I’m always wary of trying to do too much in one go, so whilst the banding is a problem in some of my 2004 1Ds images, there can still be issues with modern cameras – especially if you’re working on an image to make a big print.
There’s nothing wrong with going for ‘strong’ settings, just watch that they are not causing problems elsewhere.
Some of the plugins give finer control over local and global contrast, but beware of ‘halos’ surrounding some edges.
I’ve cranked it up in this example, but the effect is something that can ruin an image once I spot it (and can’t not see it any more).
It’s fixable though.
A touch of HDR
I’ve a strong dislike for the gaudy ‘HDR Look’ that some use to liven up otherwise uninspiring photos, but found that it can have real uses in black and white.
The most common use for myself is floodlit buildings, where the range of illumination is beyond any camera I’ve used. Taking multiple shots allows for detail in bright areas, and in shadowy parts too.
St Mary de Castro, Leicester
Just remember that HDR software works well without needing to turn the dials up to 11.
When to stop the adjustments
Over the years I’ve found that some of my best B&W images needed relatively little complexity in their conversion from colour. A slight darkening of blue skies often helps, alongside a modest boost in local contrast to bring out cloud detail.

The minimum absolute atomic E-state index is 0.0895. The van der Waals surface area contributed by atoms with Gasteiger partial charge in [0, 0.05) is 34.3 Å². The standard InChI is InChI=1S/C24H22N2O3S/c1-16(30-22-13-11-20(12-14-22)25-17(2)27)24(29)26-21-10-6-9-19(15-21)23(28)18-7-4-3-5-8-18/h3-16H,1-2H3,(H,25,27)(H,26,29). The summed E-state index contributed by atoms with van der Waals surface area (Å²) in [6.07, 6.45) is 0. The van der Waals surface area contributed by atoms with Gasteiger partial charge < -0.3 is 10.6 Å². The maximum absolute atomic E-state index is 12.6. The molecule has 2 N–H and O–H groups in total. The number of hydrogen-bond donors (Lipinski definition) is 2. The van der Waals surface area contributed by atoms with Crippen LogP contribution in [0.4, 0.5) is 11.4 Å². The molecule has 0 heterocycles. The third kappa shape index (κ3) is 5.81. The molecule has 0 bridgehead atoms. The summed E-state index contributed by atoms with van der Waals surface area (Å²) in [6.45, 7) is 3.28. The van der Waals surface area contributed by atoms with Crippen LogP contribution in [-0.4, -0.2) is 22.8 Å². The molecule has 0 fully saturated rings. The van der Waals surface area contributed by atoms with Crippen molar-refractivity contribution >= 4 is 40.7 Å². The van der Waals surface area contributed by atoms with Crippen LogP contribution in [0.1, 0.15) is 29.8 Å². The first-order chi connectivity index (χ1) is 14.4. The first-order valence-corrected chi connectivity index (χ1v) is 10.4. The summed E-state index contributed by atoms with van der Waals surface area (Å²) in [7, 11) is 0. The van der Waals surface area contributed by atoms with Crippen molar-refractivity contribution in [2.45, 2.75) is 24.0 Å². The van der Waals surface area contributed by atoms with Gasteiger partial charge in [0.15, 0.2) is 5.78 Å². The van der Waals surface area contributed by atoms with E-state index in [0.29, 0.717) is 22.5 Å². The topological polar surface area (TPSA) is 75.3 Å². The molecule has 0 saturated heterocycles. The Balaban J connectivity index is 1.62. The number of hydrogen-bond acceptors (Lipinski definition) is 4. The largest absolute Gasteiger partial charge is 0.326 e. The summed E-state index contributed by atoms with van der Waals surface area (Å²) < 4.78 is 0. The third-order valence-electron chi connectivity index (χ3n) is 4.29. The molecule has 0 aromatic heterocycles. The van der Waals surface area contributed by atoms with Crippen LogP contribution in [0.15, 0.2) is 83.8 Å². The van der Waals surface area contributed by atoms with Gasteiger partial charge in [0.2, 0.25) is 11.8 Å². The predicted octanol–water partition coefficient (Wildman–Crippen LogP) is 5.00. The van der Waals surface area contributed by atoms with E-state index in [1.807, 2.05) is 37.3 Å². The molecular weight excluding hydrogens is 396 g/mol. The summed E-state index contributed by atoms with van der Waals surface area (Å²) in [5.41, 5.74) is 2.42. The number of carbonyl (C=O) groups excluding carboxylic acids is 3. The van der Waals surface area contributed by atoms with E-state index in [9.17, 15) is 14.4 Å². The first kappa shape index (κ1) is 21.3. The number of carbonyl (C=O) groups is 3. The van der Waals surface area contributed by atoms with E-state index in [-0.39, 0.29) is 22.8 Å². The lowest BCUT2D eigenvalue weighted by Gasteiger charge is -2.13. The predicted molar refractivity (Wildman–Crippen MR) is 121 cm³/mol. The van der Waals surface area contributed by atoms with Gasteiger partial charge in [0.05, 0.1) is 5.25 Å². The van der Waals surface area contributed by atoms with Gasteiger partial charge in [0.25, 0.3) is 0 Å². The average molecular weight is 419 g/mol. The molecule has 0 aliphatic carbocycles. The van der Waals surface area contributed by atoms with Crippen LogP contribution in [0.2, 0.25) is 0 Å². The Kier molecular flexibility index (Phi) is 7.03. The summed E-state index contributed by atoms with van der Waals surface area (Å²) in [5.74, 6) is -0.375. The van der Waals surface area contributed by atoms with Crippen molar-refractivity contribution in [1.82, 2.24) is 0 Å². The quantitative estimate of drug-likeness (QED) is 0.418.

Some have benefitted from a few masked curve adjustments after the conversion, more often than not to treat land/sea/skies as areas requiring slightly different edits, or to move the balance of a photo more towards some aspect.
This suggests that stronger B&W images come from deciding to take images for B&W use, with the changes in composition and lighting that brings about.
I’ve several worked through examples going from photo to print that include how and why I edited images. Whilst I use Photoshop, the basic principles apply whatever means you handle your photos.
- From View to print – making a B&W print – the Hood Canal photo
- A B&W print at the seaside – more editing techniques
- The harbour at Staithes – making a large B&W print
Printing your photos
It’s no coincidence that all three examples above have ended in making prints.
B&W can look great on a screen, but for me, it’s about making a print. I’ve a paper review coming up where I’ll be looking a lot more at this aspect of photography. However, I’d note that with B&W or colour, mastering printing is an excellent way to improve all your photography. These articles cover it in far more detail…
- What goes into a print?
- Choosing the best paper for your photo prints
- An index to all my paper reviews/tests
I hope that’s been of help in showing why B&W photography is still a key part of what I do. If you’ve questions or comments, please do just ask (by email or the comments below).